Seattle Approves Tax on Amazon, Starbucks and Big Firms to Tackle Homelessness

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"This is the richest city in the state and in a state that has the most regressive tax system in the country", said councilmember Teresa Mosqueda, who wanted a heftier tax. The so-called "head tax" would raise roughly $48 million a year to build new affordable housing units and provide emergency homeless services. The tax has a sunset clause to end December 31, 2023.

"The battle lines on this issue were more starkly drawn than they have been on numerous other progressive issues that the Seattle city council has pushed in recent years", Nelson told TheDCNF, adding the head tax drew opposition from many divergent interests in the city.

Heather Redman, a Seattle venture capitalist, took Amazon's response to the tax more seriously than Sawant. One state Republican lawmaker said he would seek legislation next year to make clear that a city tax on employees, wages or hours is illegal.

Being the third region in the USA with the highest number of homeless people, the city has been driving reforms to tackle the problem, as at least 169 homeless people died on Seattle's streets in 2017.

The debate over who should pay to solve a city housing crisis exacerbated by Seattle's rapid economic growth comes after weeks of tense exchanges, raucous meetings and a threat by Amazon, the city's largest employer, to stop construction planning on a 17-story building near its hometown headquarters.

Council member Lorena Gonzalez said she was disappointed with Amazon's reaction and thinks their message was "clearly hostile toward the city council", and not what she expected from a business that keeps telling them they want to be a partner on city issues, such as the increasing housing problem. It should reexamine existing programs meant to help the homeless and make sure they are working.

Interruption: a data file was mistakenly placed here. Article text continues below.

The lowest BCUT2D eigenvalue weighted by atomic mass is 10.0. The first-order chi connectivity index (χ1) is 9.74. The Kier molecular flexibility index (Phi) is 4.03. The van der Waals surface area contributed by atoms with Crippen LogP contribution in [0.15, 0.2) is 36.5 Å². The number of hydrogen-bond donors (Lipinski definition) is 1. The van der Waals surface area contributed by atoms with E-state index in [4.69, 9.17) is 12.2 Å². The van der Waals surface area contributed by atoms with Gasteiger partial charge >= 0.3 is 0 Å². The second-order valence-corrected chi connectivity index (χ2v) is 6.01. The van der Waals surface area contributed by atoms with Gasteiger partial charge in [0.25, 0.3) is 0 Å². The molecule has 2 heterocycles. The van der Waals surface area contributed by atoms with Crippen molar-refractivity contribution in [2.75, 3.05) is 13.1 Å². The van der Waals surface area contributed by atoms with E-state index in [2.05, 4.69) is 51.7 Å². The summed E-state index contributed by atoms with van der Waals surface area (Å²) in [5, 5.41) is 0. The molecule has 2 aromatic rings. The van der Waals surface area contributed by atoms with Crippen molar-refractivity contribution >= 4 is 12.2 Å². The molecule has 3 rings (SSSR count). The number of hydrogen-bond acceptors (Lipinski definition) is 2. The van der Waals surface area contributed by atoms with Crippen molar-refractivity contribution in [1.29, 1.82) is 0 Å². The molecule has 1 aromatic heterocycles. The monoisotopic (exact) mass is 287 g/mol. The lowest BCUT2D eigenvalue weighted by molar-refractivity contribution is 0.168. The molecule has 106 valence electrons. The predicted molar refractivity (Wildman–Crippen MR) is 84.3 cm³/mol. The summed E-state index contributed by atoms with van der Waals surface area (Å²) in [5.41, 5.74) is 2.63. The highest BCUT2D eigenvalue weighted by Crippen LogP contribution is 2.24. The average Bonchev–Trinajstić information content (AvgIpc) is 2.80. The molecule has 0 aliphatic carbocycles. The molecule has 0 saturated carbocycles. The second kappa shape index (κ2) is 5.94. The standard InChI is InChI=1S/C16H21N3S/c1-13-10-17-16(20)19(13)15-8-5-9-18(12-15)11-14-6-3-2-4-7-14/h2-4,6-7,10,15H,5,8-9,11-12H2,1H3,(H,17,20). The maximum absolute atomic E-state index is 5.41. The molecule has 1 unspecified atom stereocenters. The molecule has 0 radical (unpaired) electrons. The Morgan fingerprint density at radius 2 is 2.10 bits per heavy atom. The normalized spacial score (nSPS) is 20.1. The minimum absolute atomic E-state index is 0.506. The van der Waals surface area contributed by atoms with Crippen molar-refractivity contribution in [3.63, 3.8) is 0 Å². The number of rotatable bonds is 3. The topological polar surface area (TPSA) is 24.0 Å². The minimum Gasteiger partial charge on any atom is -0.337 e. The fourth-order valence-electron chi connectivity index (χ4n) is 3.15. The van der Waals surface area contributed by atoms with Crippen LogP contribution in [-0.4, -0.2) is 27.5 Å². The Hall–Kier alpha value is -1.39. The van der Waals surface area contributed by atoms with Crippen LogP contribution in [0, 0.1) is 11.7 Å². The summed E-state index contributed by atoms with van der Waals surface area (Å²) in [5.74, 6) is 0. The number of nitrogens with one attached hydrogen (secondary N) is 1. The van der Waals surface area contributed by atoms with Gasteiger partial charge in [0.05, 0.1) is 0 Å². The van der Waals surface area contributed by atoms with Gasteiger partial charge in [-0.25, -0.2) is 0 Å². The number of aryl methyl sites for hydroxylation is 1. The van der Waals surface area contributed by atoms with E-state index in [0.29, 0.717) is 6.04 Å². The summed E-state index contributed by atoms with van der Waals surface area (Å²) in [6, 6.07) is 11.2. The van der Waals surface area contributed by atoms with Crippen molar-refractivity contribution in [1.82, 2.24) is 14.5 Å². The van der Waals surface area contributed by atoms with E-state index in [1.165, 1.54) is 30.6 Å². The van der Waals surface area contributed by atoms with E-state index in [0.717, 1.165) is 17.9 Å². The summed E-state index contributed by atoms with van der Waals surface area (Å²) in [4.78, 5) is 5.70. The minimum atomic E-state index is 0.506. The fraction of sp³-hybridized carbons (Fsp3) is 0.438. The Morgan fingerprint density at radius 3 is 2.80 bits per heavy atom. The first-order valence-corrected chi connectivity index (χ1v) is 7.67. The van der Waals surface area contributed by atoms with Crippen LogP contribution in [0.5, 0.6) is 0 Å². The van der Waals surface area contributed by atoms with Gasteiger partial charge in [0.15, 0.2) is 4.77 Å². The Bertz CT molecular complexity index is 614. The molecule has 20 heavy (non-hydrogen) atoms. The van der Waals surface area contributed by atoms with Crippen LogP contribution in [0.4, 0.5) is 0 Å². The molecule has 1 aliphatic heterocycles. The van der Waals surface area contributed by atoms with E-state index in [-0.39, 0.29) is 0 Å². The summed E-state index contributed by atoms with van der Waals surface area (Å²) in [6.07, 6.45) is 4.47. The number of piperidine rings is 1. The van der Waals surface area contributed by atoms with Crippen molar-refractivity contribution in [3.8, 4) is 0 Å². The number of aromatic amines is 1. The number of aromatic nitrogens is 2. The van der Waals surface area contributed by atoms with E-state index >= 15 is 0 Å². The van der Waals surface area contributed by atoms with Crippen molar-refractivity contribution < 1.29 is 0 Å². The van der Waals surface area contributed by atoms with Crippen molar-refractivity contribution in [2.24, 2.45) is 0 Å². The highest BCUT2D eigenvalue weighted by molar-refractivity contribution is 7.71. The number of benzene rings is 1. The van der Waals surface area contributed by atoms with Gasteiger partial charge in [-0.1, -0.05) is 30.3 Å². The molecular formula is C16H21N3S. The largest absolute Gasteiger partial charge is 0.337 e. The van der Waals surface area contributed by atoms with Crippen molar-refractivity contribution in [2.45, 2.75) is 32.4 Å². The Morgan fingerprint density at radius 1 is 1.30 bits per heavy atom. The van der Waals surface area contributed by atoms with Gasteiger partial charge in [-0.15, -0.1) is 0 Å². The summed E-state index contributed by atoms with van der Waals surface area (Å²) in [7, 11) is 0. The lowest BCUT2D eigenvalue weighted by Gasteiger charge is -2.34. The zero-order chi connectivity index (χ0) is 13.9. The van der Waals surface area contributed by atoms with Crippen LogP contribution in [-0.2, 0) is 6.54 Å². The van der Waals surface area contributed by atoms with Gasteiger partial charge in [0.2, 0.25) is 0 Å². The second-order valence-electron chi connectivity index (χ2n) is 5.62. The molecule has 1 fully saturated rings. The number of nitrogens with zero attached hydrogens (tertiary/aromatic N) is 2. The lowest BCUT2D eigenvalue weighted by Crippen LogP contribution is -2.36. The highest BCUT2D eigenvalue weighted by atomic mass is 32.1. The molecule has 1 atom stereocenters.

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"On one hand, people are looking at affordability of this city and death on the street...on the other hand people are saying "now you are trying to drive out business and good jobs and making policy or investment decisions that can kill our economy because we are a thriving city". Publicly traded companies are not required to break out their total employees or revenue per city.

"This not just an Amazon tax, this is a tax on these family owned grocers, and stores like..."

Tax proponents have said too many people are suffering on the streets and that the problem is deepening even though city-funded programs found homes for 3,400 people a year ago. "West Seattle Thriftway, Metropolitan Market, Uwajimaya, your golden stars here in the community".

"You can see the tax structure has a disproportionate hit on the grocery industry", she told the council. "I don't understand why businesses think it's wrong to help".

"...do not capitulate to Bezos' bullying...we need $400 million a year to solve this problem, don't water this down". However the problem has only deteriorated with the number of homeless students attending public schools in the city tripling to close to 4,300 in the last school year. The Institute for Children, Poverty & Homelessness found that in the 2015-2016 school year, one in 16 children in Seattle were homeless.

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